**180**, a so-called shifted sine-bell **182** and a Hamming function **184**. The cosine square function almost fits the signal **190** envelope which looks as a function centred at maximum, decaying monotonously towards the ends. The further the signal is from the centre of the graph, the more the intensity is reduced by multiplying by the function. The resultant signal envelope has a faster decay which corresponds in the spectral domain to a broader FWHM. Noise being constant over the interferogram, the part of the interferogram with the worst signal to noise ratio is given less weight. In other words, the signal to noise ratio is improved at the expense of spectral resolution. Other functions having a monotonous decay (for instance an exponential function) perform in a similar way to the cosine square function. A variety of other known functions can be used to improve the resolution, for instance a shifted sine-bell or a Hamming function. Usually these functions put less weight on the part of the interferogram **190** around time=0 s, than on the intermediate parts, for example, around times=±0.10-0.30 s.

**17** and **18** show raw data, the effects of zero-filling only, and of apodization on a zero-filled spectrum, respectively. An Inverse Fast Fourier Transform is applied to the raw optical emission spectrum **200** (^{2 }(so-called square cosine bell, **180** in

Improvements to the digital resolution are only worthwhile if the spectral resolution is greater than the digital resolution (since otherwise the former becomes the limiting factor). Apodization techniques can be used to improve digital resolution or reduce artefacts in cases where the pseudo-time domain data is truncated (i.e. has a significant intensity at the extremities). In such cases, after Zero-filling, Fourier Transforming the signal leads to artefacts in the structure of the peaks or lines. When the intensity range of the spectrum (i.e., the dynamic range) is large, the artefacts arising from the largest peaks may have intensities comparable to those of the smallest peaks. To avoid this, truncated signals in the pseudo-time domain can be apodized to more smoothly take the signal to zero. This apodization itself leads to line or peak broadening. To avoid this, linear prediction is applied to generate the additional data points required to take the pseudo-time signal to zero, without introducing the line broadening effects of the apodization function.

Embodiments of the present invention thus improve spectral details and resolution, allow the use of cheaper CCDs (possibly with fewer pixels than is presently required for necessary resolving powers) and/or to reduce the time taken to obtain accurate spectra. The time saving is particularly beneficial in sequential (scan) techniques.

Although the invention has been described in connection with optical emission spectra it will be understood that the techniques are equally applicable to other forms of spectra. By way of example only, methods embodying the present invention can be applied to other spectrometers which produce intensity versus wavelength measurements, such as Inductively Coupled Plasma-Optical Emission Spectroscopy, Energy Dispersive-X-Ray Fluorescence and Wavelength Dispersive-X-Ray Fluorescence.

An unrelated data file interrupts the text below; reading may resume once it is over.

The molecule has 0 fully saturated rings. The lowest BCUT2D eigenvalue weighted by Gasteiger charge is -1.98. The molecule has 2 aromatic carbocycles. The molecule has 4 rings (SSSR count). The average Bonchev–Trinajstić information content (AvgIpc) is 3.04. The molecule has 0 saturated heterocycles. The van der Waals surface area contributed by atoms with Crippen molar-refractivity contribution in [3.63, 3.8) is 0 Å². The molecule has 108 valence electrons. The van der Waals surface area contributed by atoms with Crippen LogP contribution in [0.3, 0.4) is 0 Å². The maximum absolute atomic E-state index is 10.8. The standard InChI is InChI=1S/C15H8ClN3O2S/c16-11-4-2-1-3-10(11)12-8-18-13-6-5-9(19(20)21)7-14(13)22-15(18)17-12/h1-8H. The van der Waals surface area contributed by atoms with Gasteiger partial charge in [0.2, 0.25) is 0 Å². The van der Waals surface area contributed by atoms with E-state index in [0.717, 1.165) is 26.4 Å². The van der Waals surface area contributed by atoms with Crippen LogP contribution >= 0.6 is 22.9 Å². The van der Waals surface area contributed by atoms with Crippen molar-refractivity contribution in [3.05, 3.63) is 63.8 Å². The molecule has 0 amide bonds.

The foregoing discusses the application of an inverse Fourier Transform to data in the frequency or wavelength domain, to produce a data set in what is referred to as the “pseudo-time domain”. It is this pseudo-time domain data that is apodized and/or zero filled, before transformation back into the wavelength/frequency domain. It is however to be understood that the method described is equally applicable to intensity data obtained as a function of mass (strictly, mass to charge ratio). Such data is routinely obtained from, for example, Inductively Coupled Plasma-Mass Spectrometry, Gas Chromatography-Mass Spectrometry, organic MS-MS, Time of Flight (TOF) MS, or triple quadrupole techniques using, for example, electro-spray sources.

In such cases, as with the intensity vs frequency/wavelength embodiments described above, an inverse Fast Fourier Transform is first generated. The data thus transformed (in what is referred to here as the inverse transform mass domain) is apodized and zero filled as previously and then an FFT is applied to the resultant data to convert it back into the mass domain.

*a *shows a “raw” mass spectrum in the absence of any further processing, on linear vertical and horizontal scales, and *b *shows the same “raw” mass spectrum on a log-linear scale. *a *shows the same mass spectrum, again on a linear vertical and horizontal scale, but with the data post processed by applying an IFFT, Zero-filling to degree 4, and then applying an FFT to convert the data back into the mass domain. Finally *b *shows the processed mass spectrum of *a *but on a log linear scale.

Two features are notable: firstly, the peaks in *a *and **20***b *are smoother than those in *a *and **19***b *(exactly as with the earlier embodiments of **17** and **18**), but secondly, a significant amount of artefacts are introduced away from the peaks, as is particularly apparent in the log linear plot of *b*. This is a consequence of the nature of the mass spectrum in *a *and **19***b*, which each represent an elemental mass spectrum consisting of a relatively small number of peaks across the measured mass range, with a large range of intensity values (a high dynamic range). Artefacts due to the highest peaks are comparable to the smallest peaks of interest. Zero-filling in the regions that have no peaks leads to the artefacts seen best in *b. *